Reviewed by Matt Ritchey

“Christmastime, 1970: The King just spent 100 G’s on gifts, and he’s on the run from Graceland. High on Demerol, high on liquid Ritalin, and with the help of his dead twin brother Jesse, Elvis concocts a scheme to offer the leader of the free world his influential voice in exchange for a new symbol of power.”

As strange as it may seem, this bizarre logline perfectly encapsulates the insanity of King Dick, part of The Big Event – three plays from Christian Levatino’s Black Bag Pentalogy now playing at the Complex Theatres. A multi-nominated piece at the 2015 Hollywood Fringe Festival, King Dick has been reshaped and partially rewritten by Levatino and the new work is fantastic.

Andy Hirsh, Jeff Doba, L.Q. Victor, Derek Manson, Spencer Cantrell and Keith Stevenson
Photo by Darrett Sanders

Of the three dark comedies (Sunny Afternoon, King Dick and …Meantime at HoJo’s), King Dick may be the outright funniest, with Levatino portraying a drug-hyped Elvis Presley throwing karate jabs and mystic wisdom at anything that moves, on his way to convince President Nixon to make him a Federal Agent. It’s just as crazy as it sounds and is a masterful work of storytelling, character, and staging (see review for  Sunny Afternoon for more on the design).

Here, as with Sunny, the entire cast shines. A core group of actors work in two or three of the plays and one cannot help but marvel at their stamina and brainpower, especially when performing all three plays in a single day. Darrett Sanders, who owned the stage as Homicide Captain Will Fritz in Sunny Afternoon, shows his palpable comedic chops as Elvis’s dead brother/conscience. Derek Manson and Keith Stevenson play great straight men to Levatino’s (literally) high comedy, and Jeff Doba embodies the spirit and twisted soul of Richard Nixon, scheming with his slick and slithery aide, played by Patrick Flanagan. And where Levatino is subtle and allows others to shine in Sunny Afternoon, in King Dick he explodes onto the stage in a riveting and hysterical performance as the King of Rock n’ Roll.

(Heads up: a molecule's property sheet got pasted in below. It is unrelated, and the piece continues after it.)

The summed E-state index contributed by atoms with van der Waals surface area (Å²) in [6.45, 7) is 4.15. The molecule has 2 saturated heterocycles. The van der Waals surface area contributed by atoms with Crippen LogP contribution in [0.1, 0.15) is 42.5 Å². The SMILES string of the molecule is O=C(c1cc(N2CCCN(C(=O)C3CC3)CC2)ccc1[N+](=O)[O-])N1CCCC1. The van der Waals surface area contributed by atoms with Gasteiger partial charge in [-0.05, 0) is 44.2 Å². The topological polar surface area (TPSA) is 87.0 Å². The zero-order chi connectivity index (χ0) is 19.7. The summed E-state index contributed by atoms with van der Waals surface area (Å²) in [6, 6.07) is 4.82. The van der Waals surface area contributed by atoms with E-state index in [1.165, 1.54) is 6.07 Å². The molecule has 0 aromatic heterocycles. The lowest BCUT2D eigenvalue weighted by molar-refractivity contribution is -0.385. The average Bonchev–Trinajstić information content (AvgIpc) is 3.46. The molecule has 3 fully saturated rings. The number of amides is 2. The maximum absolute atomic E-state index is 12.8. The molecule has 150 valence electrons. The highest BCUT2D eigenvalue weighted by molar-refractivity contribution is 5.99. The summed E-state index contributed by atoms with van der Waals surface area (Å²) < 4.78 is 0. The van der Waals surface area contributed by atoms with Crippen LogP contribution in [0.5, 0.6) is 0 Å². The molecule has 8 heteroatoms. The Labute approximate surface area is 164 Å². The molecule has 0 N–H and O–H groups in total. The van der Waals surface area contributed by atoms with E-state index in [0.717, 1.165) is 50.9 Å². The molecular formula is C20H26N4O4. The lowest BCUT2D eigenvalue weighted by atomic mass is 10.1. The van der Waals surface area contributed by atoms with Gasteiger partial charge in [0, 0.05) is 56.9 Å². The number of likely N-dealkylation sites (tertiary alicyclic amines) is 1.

Sandwiched between two plays of deep historical and political resonance, King Dick may not be the show you’d want to attend to prepare for your college history mid-term, but it’s the one you’ll most enjoy when you’re “relaxing” with a jazz cigarette in the stairwell after class.

Highly Recommended

Written and directed by Christian Levatino

October 27 – December 2, Saturdays at 7pm and Sundays at 5:30pm (*no shows Thanksgiving weekend)

Photo (above) by Darrett Sanders: L.Q. Victor and Derek Manson

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